I got into miniatures way too late to appreciate Warhammer Fantasy Battles. Yet I would agree that the world rather than the game is the main attraction of the fantasy counterpart to Warhammer 40K. So while it’s super sad that Games Workshop (under the thrall of Tom Kirby, may he never find peace) exploded the Old World and replaced WHFB with 15-year-old’s first fantasy setting (Age of Sigmar), we had reasons to rejoice: WHFB was finally released for official Total War treatment. Too bad both of the games in the series were made with the most cowardly decisions at every step.
Meanwhile, Dominions 5 is a fairly niche game for the discerning gamer. Its graphics never approached current gen. It has an interface that can only be described as friendly and good looking when compared with to games about obscure Cold War conflicts sold in websites that haven’t seen a design uplift since the start of War in Iraq. Illwinter Games Design are well known for their humongous game manuals – and you’ll need them if you want to play the tutorial. Dominions is a fucking badass game that kicks ass.
It’s hard to describe the intangibles that make Dominions good and Total Warhammer II bad, but I’ll try. After all, I have established myself as Destructoid’s favorite cranky uncle; who else is better suited to tell you kids why a game of graphical sophistication that barely surpasses Dwarf Fortress is better than AAA cooperation of some of the biggest names in video and table top game market?
Lore: Not Just An Afterthought In The Game Development Process
When you really get into Warhammer Fantasy, you fall in love with the world. Instead of regular fantasy Middle Ages, the human Empire is firmly set in the Early Modern – and while their armies don’t boast serried ranks of pikemen, they have some dashingly attired infantrymen, heavy knights, cannons, more firearms than you can shake a spear at, and even a steam tank. That realm alone looks more badass the Mantic’s Heroes of Might And Magic V-ripoff humans and Fantasy Flight Games’ Runewars: Totally Not Warcraft 3. But then you start getting into the lore, and you find that Empire is modeled after the Holy Roman Empire, one of the most batshit insane political formations in human history, to the point where the Vampire Counts faction have at least a few members that are actual Imperial nobles. We’ve barely scratched the surface of Empire, and it’s already cool as hell – and the game world offers a dozen other factions!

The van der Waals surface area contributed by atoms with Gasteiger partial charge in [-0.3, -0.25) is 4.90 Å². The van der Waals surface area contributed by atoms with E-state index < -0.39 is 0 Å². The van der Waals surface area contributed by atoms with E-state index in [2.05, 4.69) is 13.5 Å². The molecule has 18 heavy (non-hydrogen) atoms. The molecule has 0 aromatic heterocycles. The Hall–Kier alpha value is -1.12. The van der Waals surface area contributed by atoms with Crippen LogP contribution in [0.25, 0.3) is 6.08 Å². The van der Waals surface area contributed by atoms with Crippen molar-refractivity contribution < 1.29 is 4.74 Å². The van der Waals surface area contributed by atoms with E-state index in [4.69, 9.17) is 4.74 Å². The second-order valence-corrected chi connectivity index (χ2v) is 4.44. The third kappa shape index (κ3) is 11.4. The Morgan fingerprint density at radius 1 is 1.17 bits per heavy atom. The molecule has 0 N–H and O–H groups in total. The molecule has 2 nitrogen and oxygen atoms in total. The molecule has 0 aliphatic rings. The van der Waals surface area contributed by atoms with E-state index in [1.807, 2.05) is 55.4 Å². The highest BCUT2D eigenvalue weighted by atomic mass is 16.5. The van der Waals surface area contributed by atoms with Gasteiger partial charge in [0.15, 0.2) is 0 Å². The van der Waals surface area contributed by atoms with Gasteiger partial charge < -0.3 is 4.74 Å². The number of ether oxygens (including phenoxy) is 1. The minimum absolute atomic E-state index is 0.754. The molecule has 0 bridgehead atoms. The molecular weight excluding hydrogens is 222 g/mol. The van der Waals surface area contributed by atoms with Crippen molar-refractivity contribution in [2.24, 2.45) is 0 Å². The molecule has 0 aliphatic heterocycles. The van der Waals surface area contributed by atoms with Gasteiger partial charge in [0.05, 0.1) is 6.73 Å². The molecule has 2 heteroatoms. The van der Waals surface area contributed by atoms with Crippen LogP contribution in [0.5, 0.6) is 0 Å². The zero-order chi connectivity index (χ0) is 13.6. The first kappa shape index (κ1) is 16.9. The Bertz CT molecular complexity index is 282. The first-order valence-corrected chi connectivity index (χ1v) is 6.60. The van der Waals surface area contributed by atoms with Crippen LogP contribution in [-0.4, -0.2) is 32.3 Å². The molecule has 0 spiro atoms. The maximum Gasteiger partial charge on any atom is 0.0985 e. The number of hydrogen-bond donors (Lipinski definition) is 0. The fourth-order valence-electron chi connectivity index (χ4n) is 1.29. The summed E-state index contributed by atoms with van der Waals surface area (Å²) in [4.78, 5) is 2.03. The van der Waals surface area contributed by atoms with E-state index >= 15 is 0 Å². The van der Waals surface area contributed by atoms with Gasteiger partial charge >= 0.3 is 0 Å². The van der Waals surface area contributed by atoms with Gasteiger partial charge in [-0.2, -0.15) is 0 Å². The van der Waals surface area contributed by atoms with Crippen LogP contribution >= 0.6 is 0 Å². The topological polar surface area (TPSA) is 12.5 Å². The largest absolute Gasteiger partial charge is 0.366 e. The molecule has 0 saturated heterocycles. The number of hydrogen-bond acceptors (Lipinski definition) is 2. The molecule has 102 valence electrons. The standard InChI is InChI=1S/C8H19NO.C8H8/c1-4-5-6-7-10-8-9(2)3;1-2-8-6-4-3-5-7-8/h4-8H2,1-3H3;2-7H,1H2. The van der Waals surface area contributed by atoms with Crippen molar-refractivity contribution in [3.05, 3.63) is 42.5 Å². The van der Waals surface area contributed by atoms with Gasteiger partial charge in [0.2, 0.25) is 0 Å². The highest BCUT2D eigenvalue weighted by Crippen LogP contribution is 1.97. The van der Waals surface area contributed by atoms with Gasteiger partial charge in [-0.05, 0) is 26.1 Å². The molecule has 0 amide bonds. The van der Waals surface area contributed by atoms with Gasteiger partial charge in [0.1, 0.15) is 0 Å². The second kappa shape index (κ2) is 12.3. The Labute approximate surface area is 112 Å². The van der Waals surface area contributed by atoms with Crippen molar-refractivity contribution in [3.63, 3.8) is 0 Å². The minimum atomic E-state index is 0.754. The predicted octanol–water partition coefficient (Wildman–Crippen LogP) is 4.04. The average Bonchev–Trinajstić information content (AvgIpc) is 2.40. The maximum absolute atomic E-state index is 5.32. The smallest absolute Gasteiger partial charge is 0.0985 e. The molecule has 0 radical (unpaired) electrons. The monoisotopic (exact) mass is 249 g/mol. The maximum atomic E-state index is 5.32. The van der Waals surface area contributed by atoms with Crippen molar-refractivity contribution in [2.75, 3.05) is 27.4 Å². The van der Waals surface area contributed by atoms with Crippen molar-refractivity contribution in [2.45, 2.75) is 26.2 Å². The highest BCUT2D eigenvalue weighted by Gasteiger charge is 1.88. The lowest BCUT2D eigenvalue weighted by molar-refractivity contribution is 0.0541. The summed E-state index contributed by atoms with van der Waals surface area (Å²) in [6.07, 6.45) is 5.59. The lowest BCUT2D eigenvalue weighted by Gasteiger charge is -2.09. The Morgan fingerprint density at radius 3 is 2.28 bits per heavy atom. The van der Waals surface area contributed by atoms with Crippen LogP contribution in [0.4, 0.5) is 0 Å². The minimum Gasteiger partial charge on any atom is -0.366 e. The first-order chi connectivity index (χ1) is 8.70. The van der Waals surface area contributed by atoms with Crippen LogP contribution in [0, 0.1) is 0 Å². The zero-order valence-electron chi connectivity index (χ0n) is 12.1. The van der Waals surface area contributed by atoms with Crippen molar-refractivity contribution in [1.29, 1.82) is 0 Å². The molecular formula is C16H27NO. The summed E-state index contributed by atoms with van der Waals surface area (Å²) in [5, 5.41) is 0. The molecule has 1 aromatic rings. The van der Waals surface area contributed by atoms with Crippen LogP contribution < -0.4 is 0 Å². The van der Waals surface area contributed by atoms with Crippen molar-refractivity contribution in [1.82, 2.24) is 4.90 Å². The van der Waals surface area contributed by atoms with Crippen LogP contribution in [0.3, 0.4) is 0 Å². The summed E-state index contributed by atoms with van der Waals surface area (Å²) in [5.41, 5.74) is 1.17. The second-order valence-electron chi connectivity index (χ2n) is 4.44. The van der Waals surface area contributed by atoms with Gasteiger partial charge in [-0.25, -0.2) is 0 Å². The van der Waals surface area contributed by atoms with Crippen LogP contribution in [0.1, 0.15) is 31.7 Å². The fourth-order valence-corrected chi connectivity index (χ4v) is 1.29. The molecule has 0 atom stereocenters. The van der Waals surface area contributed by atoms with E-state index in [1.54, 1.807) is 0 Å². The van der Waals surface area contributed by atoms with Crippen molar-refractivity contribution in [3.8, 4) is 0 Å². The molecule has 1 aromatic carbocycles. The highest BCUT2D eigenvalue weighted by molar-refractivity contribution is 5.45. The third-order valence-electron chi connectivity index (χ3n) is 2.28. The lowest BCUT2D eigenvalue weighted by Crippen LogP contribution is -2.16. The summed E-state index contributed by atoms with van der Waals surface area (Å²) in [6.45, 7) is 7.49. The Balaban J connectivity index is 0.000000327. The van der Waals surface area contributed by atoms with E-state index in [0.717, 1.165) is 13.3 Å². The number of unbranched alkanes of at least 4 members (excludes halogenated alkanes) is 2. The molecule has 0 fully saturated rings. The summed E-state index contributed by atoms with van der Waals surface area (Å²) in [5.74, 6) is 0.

So it’s only natural that Total Warhammer games don’t reflect any of that work or love. Total Warhammer I shipped with the campaign map where Altdorf, the grandest city of empire and probably in any Old World human realm, is a level I settlement. Where the political make up of Empire has no impact on any game mechanics and you don’t even have contacts with your neighbors (because map exploration is a sacred cow of game desing). Oh, and if you visit the mountains, you can meet such iconic dwarven states like Kharak Andrin, Kharak Akthraz and Dwarves. Just… Dwarves; it’s like meeting the human realm of Humans. There’s very little effort put into making the world feel like an inhabited place. Hope you like playing Empire as Karl Franz, the Emperor Who Can’t Even Give His Soldiers Shields.